Make unpaid balances or payment reminders part of your appointment reminders. When staff contact patients to confirm an upcoming appointment, have them mention any unpaid balance amounts and explain the different options the patient has to pay. Make it clear that patients will be expected to pay before the appointment or when they arrive at the office.
Be transparent with patients about prices.
One of the biggest reasons patients don’t pay medical bills? Medical expenses can be hard to budget for. To lower the chances your patients will end up with large medical costs they can’t afford, be as upfront as possible about procedure costs. Check your patients’ coverage before the consultation and factor costs into the discussion. Remind patients who are on high-deductible plans that they will likely be paying out-of-pocket.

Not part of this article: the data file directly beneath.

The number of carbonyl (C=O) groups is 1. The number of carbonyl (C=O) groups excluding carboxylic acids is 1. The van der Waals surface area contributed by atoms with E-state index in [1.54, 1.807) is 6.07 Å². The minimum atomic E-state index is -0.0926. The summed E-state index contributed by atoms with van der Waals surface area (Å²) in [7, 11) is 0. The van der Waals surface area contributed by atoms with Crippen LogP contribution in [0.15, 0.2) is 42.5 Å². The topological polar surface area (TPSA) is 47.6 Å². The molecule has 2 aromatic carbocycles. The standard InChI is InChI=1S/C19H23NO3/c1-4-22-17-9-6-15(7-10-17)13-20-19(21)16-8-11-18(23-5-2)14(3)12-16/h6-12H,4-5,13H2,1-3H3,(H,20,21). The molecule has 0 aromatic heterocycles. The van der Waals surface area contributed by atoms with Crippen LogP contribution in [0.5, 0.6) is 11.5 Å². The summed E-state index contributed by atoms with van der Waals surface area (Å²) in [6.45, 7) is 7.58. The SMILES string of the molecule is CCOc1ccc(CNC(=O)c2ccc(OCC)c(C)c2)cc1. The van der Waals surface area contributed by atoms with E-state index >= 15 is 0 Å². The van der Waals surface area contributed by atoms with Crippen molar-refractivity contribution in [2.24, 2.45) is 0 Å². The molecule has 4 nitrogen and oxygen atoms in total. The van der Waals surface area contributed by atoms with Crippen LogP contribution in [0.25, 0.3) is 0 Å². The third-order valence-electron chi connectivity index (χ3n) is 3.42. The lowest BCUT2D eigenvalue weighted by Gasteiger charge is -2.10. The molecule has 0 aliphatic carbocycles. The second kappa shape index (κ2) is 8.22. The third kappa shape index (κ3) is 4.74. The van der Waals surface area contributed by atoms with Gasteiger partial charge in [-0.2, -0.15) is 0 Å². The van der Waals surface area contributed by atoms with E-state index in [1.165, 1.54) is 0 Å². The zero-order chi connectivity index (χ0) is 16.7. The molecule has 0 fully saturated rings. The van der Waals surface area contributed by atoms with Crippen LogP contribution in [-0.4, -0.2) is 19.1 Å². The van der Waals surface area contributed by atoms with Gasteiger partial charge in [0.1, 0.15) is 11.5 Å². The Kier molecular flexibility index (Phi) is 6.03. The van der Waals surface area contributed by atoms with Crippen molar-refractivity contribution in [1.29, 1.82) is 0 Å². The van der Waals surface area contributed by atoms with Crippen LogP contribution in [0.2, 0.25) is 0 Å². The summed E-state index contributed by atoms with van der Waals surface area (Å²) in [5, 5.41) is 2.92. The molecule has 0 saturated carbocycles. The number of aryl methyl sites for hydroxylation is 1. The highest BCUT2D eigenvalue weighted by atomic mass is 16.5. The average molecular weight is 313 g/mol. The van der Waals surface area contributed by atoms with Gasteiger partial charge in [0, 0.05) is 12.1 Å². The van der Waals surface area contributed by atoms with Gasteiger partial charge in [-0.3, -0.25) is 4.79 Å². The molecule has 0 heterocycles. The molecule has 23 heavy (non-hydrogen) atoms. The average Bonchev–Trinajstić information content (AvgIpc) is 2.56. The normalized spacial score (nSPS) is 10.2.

Purchase a billing management software system.
Medical billing software can streamline your collections process by tracking past due bills, automating late fees, and identifying patients who are behind. Although purchasing billing software come with a price tag, it could save you a significant amount on internal billing resources and boost your payment collections rate.
Collect payments via your patient portal.
If you want patients to pay your bills, you need to make the process as easy and accessible as possible. Allowing patients to pay online with a credit card can do just that. You’ll also save on the resources required to mail a paper bill, and you can collect payments faster. Plus, promoting online bill pay could get more patients using your patient portal, and help satisfy meaningful use.
Give patients the benefit of the doubt.